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Are our prescription drug records used for law enforcement? Pt. 1

Florida’s Prescription Drug Monitoring Program, or PDMP, is under fire again. The PDMP, which was created to help doctors avoid overprescribing addictive prescription drugs, requires doctors and pharmacists to report prescribing or dispensing Schedule II, III, and IV controlled substances. The American Civil Liberties Union of Florida recently brought forward evidence that both the federal Drug Enforcement Agency and state law enforcement agencies appear to have direct access to the health care database.

Despite denials by the Florida Department of Health and the DEA that law enforcement agents can access the database without a court order, the ACLU believes these confidential patient records are being used to gather evidence of prescription drug crimes, such as doctors running pill mills or doctor shopping by patients seeking unjustified prescriptions.

E-FORCSE, or the “Electronic - Florida Online Reporting of Controlled Substances Evaluation” program, is run by the Department of Health and is supposed to be subject to doctor-patient confidentiality. That means that accessing patient records in E-FORCSE should require a warrant.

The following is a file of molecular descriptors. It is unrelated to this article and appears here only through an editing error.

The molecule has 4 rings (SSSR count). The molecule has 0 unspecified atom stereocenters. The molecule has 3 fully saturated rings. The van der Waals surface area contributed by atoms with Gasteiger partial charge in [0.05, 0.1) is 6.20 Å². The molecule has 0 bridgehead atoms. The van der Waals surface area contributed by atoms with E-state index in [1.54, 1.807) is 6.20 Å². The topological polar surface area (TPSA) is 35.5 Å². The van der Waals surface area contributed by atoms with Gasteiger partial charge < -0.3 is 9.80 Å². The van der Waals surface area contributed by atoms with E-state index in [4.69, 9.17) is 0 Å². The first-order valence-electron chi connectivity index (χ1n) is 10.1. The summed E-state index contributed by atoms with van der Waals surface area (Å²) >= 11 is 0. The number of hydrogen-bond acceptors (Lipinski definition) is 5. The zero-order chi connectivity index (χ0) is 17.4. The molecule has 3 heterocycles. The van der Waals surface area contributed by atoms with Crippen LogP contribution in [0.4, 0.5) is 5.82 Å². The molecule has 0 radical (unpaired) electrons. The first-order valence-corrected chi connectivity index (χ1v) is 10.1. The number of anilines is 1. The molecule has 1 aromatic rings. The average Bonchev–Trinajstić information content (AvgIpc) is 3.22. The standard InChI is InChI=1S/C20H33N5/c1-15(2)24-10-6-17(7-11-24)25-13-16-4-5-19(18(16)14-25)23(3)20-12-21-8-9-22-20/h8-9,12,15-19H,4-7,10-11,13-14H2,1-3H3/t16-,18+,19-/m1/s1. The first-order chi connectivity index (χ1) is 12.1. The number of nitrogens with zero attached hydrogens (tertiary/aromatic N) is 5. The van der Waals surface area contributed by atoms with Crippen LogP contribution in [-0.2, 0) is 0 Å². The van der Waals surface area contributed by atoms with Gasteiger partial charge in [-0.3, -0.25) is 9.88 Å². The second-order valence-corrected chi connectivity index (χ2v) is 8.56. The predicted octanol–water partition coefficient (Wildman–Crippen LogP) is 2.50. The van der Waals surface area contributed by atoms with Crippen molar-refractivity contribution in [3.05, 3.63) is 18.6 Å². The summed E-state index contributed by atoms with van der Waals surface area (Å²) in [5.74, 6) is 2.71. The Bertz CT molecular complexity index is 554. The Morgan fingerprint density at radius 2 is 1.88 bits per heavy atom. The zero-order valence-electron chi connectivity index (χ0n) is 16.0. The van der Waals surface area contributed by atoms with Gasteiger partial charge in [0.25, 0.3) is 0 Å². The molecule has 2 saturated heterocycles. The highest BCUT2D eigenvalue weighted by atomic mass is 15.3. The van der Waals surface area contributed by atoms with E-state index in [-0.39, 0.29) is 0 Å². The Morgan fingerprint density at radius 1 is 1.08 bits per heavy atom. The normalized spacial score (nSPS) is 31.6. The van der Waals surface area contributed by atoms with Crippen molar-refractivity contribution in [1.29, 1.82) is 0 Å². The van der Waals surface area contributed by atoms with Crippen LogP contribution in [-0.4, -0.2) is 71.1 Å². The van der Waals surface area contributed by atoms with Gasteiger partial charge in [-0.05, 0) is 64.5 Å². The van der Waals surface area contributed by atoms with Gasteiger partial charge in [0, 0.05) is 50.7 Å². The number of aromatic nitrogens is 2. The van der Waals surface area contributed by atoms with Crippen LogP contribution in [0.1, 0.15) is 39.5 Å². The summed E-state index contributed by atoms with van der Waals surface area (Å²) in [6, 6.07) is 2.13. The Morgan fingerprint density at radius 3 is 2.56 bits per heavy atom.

Indeed, late last month a Florida circuit court judge here in Daytona Beach ruled that a court order is required for anyone but doctors to access the database. Furthermore, a memo from Florida’s Attorney General posted on the E-FORCSE website confirms it.

The home page of the E-FORCSE website says, “The purpose of the PDMP is to provide the information that will be collected in the database to health care practitioners to guide their decisions in prescribing and dispensing these highly-abused prescription drugs.” It adds that it complies with all federal and state laws protecting patient privacy. Nothing is said about preventing doctor shopping or shutting down pill mills.

Nevertheless, a local criminal defense attorney learned earlier this year that the E-FORCSE records of more than 3,000 Volusia County residents, including his own, had been released to other defense lawyers. He filed a lawsuit in June challenging the constitutionality of the database.

The ACLU suspects that at least 60 law enforcement investigators have had direct access to query the database over the past three years.

Next week, part 2 of this post will discuss the ACLU’s recommendations and the criticism that the E-FORCSE database may be in unconstitutional in more detail.

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